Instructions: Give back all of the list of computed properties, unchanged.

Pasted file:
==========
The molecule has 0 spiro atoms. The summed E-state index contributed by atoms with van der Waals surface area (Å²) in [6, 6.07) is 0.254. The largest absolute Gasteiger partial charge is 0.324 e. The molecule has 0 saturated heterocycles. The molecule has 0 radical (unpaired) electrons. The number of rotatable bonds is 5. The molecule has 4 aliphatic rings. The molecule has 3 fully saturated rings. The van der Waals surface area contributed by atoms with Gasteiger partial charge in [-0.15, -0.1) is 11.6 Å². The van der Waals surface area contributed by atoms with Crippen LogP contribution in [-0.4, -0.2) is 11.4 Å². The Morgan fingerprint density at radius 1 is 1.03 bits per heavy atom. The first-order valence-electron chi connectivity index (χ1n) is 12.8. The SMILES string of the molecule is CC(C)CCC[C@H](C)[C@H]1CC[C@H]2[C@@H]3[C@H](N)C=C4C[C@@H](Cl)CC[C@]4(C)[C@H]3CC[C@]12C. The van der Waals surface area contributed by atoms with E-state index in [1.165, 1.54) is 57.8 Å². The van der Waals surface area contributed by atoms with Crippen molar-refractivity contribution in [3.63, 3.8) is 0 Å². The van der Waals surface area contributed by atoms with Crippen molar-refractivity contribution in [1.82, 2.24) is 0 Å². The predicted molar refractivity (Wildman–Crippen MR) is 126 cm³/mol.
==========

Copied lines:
The molecule has 0 spiro atoms. The summed E-state index contributed by atoms with van der Waals surface area (Å²) in [6, 6.07) is 0.254. The largest absolute Gasteiger partial charge is 0.324 e. The molecule has 0 saturated heterocycles. The molecule has 0 radical (unpaired) electrons. The number of rotatable bonds is 5. The molecule has 4 aliphatic rings. The molecule has 3 fully saturated rings. The van der Waals surface area contributed by atoms with Gasteiger partial charge in [-0.15, -0.1) is 11.6 Å². The van der Waals surface area contributed by atoms with Crippen LogP contribution in [-0.4, -0.2) is 11.4 Å². The Morgan fingerprint density at radius 1 is 1.03 bits per heavy atom. The first-order valence-electron chi connectivity index (χ1n) is 12.8. The SMILES string of the molecule is CC(C)CCC[C@H](C)[C@H]1CC[C@H]2[C@@H]3[C@H](N)C=C4C[C@@H](Cl)CC[C@]4(C)[C@H]3CC[C@]12C. The van der Waals surface area contributed by atoms with E-state index in [1.165, 1.54) is 57.8 Å². The van der Waals surface area contributed by atoms with Crippen molar-refractivity contribution in [3.63, 3.8) is 0 Å². The van der Waals surface area contributed by atoms with Crippen molar-refractivity contribution in [1.82, 2.24) is 0 Å². The predicted molar refractivity (Wildman–Crippen MR) is 126 cm³/mol.